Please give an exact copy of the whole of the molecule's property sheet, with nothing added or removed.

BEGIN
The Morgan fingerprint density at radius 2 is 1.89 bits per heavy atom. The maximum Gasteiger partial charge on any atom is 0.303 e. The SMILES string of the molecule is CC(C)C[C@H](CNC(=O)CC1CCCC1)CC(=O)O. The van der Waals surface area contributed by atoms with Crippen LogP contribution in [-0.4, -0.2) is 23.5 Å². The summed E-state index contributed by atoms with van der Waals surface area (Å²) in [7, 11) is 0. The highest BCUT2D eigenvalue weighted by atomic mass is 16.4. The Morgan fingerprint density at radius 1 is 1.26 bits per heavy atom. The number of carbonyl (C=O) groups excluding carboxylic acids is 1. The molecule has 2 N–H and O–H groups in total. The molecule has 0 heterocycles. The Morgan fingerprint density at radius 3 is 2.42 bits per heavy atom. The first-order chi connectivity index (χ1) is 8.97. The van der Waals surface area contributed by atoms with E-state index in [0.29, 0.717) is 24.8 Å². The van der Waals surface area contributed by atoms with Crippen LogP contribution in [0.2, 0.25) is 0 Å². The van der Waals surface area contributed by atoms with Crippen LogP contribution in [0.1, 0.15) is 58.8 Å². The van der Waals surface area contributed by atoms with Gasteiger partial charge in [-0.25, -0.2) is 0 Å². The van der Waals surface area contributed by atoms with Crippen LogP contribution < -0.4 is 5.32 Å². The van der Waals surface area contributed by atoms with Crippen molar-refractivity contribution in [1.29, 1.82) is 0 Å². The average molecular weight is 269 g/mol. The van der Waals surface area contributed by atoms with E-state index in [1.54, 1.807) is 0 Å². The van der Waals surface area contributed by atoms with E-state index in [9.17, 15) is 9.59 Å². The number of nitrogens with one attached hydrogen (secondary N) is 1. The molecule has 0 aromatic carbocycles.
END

The Morgan fingerprint density at radius 2 is 1.89 bits per heavy atom. The maximum Gasteiger partial charge on any atom is 0.303 e. The SMILES string of the molecule is CC(C)C[C@H](CNC(=O)CC1CCCC1)CC(=O)O. The van der Waals surface area contributed by atoms with Crippen LogP contribution in [-0.4, -0.2) is 23.5 Å². The summed E-state index contributed by atoms with van der Waals surface area (Å²) in [7, 11) is 0. The highest BCUT2D eigenvalue weighted by atomic mass is 16.4. The Morgan fingerprint density at radius 1 is 1.26 bits per heavy atom. The number of carbonyl (C=O) groups excluding carboxylic acids is 1. The molecule has 2 N–H and O–H groups in total. The molecule has 0 heterocycles. The Morgan fingerprint density at radius 3 is 2.42 bits per heavy atom. The first-order chi connectivity index (χ1) is 8.97. The van der Waals surface area contributed by atoms with E-state index in [0.29, 0.717) is 24.8 Å². The van der Waals surface area contributed by atoms with Crippen LogP contribution in [0.2, 0.25) is 0 Å². The van der Waals surface area contributed by atoms with Crippen LogP contribution in [0.1, 0.15) is 58.8 Å². The van der Waals surface area contributed by atoms with Gasteiger partial charge in [-0.25, -0.2) is 0 Å². The van der Waals surface area contributed by atoms with Crippen LogP contribution < -0.4 is 5.32 Å². The van der Waals surface area contributed by atoms with Crippen molar-refractivity contribution in [1.29, 1.82) is 0 Å². The average molecular weight is 269 g/mol. The van der Waals surface area contributed by atoms with E-state index in [1.54, 1.807) is 0 Å². The van der Waals surface area contributed by atoms with E-state index in [9.17, 15) is 9.59 Å². The number of nitrogens with one attached hydrogen (secondary N) is 1. The molecule has 0 aromatic carbocycles.